Cart (0) - $0.00

Italian Wine 101: The Basics

Italian wine

Italy is second only to France in the amount of wine produced in the country every year.

Whether or not you realize it, you have almost certainly enjoyed an Italian wine before. In fact, the Italian peninsula used to be known as the “land of wine” because of the vast varietals of grapes available and the acres devoted to growing them. Italy is the home of much of the world’s wine, and for a great reason—it has the perfect climate, geography, and geology for great grapes. Here’s a brief primer on Italian wines, like those we serve at Basta Pasta with our delicious Italian dishes.

Italian Wine Terminology

Italy is currently the second large wine producer in the world, second to only France. Italy has in place a strict appellation system to help enforce the wine’s quality, labeling, yields per acre, vineyard quality, and more. Italy is home to about 50,000 wineries that all benefit from such strict controls, as their wines get to be labeled with prestigious and quality names. Italy uses DOC (Denominazioni di Origine Controllata) and DOCG (Denominazioni di Origine Controllata e Garantita) labels for their wines, and there are over three hundred different classifications within those two labels.

The Major Italian Wine Regions

The North

Northern Italy is famous for the use of Nebbiolo grapes in Barolo and Barbaresco wines, named after the two hilltop places where they were born. In the Veneto region of Northern Italy, Italian wine is made from raisins that are dried out on straw mats. Amarone is the signature wine of this region, and it has a higher concentration and alcohol percentage than most other wines.  The Veneto region is also known for its wonderful white and sparkling wines that pair great with all sorts of food, including crab cakes.

The Center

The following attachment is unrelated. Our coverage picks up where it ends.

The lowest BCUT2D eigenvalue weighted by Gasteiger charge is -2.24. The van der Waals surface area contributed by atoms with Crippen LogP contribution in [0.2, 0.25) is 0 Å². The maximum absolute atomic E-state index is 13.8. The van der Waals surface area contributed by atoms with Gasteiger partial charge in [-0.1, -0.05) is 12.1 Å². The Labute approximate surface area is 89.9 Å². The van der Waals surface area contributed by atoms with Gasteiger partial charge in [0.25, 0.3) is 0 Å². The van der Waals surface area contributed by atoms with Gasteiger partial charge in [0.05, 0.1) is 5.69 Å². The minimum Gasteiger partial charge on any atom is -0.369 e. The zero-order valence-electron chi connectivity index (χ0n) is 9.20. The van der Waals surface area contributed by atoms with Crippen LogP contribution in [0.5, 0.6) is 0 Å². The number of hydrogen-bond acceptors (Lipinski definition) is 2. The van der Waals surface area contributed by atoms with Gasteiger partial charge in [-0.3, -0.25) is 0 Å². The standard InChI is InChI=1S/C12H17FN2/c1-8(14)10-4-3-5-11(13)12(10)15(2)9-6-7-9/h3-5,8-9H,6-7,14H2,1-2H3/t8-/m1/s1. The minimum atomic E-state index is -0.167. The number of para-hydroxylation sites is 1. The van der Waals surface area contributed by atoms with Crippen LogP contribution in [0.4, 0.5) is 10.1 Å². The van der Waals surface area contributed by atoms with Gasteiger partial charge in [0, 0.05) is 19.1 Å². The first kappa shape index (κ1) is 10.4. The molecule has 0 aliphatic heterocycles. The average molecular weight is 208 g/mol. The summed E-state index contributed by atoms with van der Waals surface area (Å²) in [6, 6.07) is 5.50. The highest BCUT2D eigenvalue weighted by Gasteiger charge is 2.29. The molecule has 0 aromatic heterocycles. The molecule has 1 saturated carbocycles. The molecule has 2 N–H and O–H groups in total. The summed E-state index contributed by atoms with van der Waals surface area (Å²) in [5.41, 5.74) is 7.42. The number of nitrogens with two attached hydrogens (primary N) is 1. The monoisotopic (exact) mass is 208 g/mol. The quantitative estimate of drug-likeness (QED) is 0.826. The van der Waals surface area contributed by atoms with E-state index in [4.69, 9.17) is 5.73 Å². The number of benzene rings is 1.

Central Italy is home to Tuscany, perhaps its most famous wine region. Tuscany is home to Chianti Classico, Brunello di Montalcino, Vino Nobile di Montepulciano, and Maremma reds.  Central Italy is also home to a couple other locales famous for their wines, including Montefalco and it’s Sagrantino, Abruzzo and its dark Montepulciano, and Le Marche and its delicious white Verdicchio.

The South & The Islands

Southern Italy and the island of Sicily have less strict regulations than the rest of the country, so many more experimental winemakers flock there. Campania is home to delightful white wines like Fiano and Greco di Tufo that benefit from the mineral volcanic soils. Sicily is home to many of the most sensuous and rich of the dessert wines, including Passito di Pantelleria. Southern Italian wines have a lot to offer up and down the tasting spectrum.

Enjoy Family Style Dining at Basta Pasta

For over 12 years, Basta Pasta has been providing Marylanders with delicious Italian specials cooked from fresh, delicious, high-quality ingredients. Enjoy a taste of classic Italian food with spectacular pasta dishes, unlimited salad and breadsticks, and sumptuous fine Italian wines. To make a reservation at our Timonium location, contact us online or give us a call at (410) 308-0838. To make a reservation at our Fallston location, contact us online or give us a call at (410) 692-5200. To find out more about our menu, follow us on Facebook and Twitter!

This entry was posted on Friday, September 16th, 2016 at 8:06 pm. Both comments and pings are currently closed.